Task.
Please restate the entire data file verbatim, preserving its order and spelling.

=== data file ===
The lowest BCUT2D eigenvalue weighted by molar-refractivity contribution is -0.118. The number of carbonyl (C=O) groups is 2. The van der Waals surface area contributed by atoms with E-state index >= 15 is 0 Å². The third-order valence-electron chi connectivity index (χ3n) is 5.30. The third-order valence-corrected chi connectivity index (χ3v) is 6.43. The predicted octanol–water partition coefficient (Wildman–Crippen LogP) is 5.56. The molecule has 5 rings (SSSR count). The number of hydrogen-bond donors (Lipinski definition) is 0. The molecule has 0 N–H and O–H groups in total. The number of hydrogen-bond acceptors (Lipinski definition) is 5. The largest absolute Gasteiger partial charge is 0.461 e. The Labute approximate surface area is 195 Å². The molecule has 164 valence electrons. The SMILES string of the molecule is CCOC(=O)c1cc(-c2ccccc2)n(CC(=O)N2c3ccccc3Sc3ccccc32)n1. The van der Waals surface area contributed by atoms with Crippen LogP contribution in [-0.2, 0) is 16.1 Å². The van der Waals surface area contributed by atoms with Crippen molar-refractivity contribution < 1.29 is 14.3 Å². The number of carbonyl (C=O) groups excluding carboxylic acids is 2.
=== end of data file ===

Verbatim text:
The lowest BCUT2D eigenvalue weighted by molar-refractivity contribution is -0.118. The number of carbonyl (C=O) groups is 2. The van der Waals surface area contributed by atoms with E-state index >= 15 is 0 Å². The third-order valence-electron chi connectivity index (χ3n) is 5.30. The third-order valence-corrected chi connectivity index (χ3v) is 6.43. The predicted octanol–water partition coefficient (Wildman–Crippen LogP) is 5.56. The molecule has 5 rings (SSSR count). The number of hydrogen-bond donors (Lipinski definition) is 0. The molecule has 0 N–H and O–H groups in total. The number of hydrogen-bond acceptors (Lipinski definition) is 5. The largest absolute Gasteiger partial charge is 0.461 e. The Labute approximate surface area is 195 Å². The molecule has 164 valence electrons. The SMILES string of the molecule is CCOC(=O)c1cc(-c2ccccc2)n(CC(=O)N2c3ccccc3Sc3ccccc32)n1. The van der Waals surface area contributed by atoms with Crippen LogP contribution in [-0.2, 0) is 16.1 Å². The van der Waals surface area contributed by atoms with Crippen molar-refractivity contribution < 1.29 is 14.3 Å². The number of carbonyl (C=O) groups excluding carboxylic acids is 2.